I am astonished to learn that the relatively unknown emirate of Ras al Khaimah, is to host the 33rd trials of the America`s Cup. The Societe Nautique de Geneve, owners of the defending yacht Alinghi, has decided the light off-shore winds in February are ideal sailing weather.
One of the seven United Arab Emirates, RAK lies at the entrance of the Gulf. On one side is Musandam, the rocky enclave owned by Oman, and on the other, the flat desert state of Umm al Qaiwain.
I went to RAK for a quiet holiday a couple of years ago. Like Dubai and Abu Dhabi, it was madly building vulgar, nouveau-Gulf style villas. There was a souq, a `must have` shopping mall, a Kentucky Fried Chicken outlet and four hotels.
The al Hamra Town House, with a big swimming pool, was my choice for a break. But I also wanted to photograph the last old coral stone buildings before they were bulldozed.
In bygone days, Ras al Khaimah was known as the `Pirate State`. Its fleet of big, ocean-going dhows used to harass British shipping until blown out of the water in 1820 when the ruler was obliged to sign the `Treaty of Perpetuity`.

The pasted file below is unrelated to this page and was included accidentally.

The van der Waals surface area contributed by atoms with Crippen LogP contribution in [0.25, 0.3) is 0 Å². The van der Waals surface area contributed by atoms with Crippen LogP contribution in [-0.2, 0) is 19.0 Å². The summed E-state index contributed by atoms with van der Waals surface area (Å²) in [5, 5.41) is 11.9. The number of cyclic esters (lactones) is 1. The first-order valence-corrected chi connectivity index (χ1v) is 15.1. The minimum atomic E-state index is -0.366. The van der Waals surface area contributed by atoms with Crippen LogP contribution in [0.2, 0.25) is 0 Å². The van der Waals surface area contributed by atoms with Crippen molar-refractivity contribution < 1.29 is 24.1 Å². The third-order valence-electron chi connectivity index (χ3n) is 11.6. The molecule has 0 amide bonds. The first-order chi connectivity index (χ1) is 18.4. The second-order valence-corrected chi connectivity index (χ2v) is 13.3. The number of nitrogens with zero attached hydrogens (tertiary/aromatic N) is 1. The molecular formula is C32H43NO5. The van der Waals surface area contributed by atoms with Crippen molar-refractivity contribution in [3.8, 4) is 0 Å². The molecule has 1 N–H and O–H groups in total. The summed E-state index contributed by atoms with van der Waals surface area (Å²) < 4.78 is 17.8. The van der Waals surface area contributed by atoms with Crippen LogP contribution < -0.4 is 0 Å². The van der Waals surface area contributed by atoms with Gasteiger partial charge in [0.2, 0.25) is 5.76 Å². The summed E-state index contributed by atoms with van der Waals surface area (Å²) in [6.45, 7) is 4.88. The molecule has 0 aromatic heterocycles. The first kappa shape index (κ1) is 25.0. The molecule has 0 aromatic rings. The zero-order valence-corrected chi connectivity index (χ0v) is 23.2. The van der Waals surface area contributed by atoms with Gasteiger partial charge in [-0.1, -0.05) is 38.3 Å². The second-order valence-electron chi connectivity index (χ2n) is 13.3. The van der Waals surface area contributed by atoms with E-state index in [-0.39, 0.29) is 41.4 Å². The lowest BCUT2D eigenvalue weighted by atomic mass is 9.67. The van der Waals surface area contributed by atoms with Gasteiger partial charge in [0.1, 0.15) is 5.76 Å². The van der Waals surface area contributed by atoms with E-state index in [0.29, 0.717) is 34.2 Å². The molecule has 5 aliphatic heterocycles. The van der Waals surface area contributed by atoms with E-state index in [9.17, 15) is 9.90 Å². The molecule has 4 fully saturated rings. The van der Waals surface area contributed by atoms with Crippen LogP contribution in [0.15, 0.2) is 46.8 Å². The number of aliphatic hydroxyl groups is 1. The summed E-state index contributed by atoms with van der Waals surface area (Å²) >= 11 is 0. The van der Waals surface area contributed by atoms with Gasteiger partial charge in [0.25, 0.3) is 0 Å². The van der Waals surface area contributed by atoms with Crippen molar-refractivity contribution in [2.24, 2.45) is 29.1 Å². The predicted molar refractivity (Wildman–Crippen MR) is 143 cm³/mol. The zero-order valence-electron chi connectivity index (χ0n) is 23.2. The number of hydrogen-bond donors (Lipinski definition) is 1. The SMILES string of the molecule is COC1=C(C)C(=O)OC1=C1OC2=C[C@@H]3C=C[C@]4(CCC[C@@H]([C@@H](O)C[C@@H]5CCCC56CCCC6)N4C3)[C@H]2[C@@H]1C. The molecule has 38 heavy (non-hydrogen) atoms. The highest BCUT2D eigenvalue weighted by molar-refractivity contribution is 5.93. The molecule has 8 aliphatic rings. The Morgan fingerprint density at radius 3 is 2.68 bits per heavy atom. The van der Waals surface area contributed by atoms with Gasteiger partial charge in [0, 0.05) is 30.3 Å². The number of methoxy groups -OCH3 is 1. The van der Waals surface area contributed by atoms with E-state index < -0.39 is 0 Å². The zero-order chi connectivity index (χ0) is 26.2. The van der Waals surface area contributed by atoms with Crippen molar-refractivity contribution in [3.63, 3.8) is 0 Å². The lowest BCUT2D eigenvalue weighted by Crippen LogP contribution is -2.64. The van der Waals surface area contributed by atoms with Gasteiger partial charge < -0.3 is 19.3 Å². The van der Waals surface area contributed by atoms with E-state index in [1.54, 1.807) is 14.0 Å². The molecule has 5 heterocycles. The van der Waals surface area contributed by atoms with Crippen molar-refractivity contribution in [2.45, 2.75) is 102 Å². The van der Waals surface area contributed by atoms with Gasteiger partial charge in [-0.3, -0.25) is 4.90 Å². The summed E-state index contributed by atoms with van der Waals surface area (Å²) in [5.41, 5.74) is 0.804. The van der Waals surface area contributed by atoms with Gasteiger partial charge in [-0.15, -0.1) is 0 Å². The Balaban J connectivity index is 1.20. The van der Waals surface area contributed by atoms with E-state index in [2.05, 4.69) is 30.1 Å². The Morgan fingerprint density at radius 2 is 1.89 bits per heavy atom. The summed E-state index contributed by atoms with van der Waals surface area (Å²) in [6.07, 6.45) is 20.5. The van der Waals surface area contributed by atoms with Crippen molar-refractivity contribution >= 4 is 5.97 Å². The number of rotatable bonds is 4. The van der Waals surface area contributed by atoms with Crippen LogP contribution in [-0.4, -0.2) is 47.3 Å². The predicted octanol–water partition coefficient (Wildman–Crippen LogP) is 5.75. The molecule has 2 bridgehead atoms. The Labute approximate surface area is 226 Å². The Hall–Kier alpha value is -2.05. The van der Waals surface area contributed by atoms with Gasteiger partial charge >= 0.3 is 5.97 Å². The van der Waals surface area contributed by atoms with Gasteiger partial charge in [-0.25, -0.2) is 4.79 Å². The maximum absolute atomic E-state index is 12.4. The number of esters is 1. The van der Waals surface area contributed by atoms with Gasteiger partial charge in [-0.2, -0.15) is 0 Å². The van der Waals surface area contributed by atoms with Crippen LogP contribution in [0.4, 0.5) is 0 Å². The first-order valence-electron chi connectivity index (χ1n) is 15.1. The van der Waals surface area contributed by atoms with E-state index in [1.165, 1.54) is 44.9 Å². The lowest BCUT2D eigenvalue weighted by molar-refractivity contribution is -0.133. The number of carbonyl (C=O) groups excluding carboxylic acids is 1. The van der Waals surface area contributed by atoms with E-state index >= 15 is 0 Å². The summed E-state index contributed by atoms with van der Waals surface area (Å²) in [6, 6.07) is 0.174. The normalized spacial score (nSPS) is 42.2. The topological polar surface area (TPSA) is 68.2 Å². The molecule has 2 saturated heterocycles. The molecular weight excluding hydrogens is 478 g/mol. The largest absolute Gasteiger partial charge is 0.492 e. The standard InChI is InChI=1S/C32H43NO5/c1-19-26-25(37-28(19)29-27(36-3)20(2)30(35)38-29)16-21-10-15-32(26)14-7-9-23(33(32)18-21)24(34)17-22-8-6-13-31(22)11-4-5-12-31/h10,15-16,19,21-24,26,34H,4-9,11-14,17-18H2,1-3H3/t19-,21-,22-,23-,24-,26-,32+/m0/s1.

In truth, the emirate is more attractive than other Gulf states having a rugged mountain range as backdrop to a deep-water creek which rivals Dubai`s.
In my book The Gulf States and Oman, written in the late 1970s, I interviewed an official on plans for development which were then just beginning.
`What is your income from fishing?` I had asked him.
`Enough for food`, he`d replied.
`What is your GDP?`
`I don`t know anything about GDP. Nobody knows what the income is in Ras al Khaimah and what`s more, they have no budget. How can they, if they don`t know the income?` he had told me.
Sheikh Saqr bin Mohammed al Qassimi, of the once powerful Bani Salim tribe, is the Arab world`s oldest ruler, aged 91.
The affairs of state, including the apparently successful bid to stage the America`s Cup trials in 2010, are handled by the Crown Prince, Sheikh Saud bin Saqr Al Qassimi.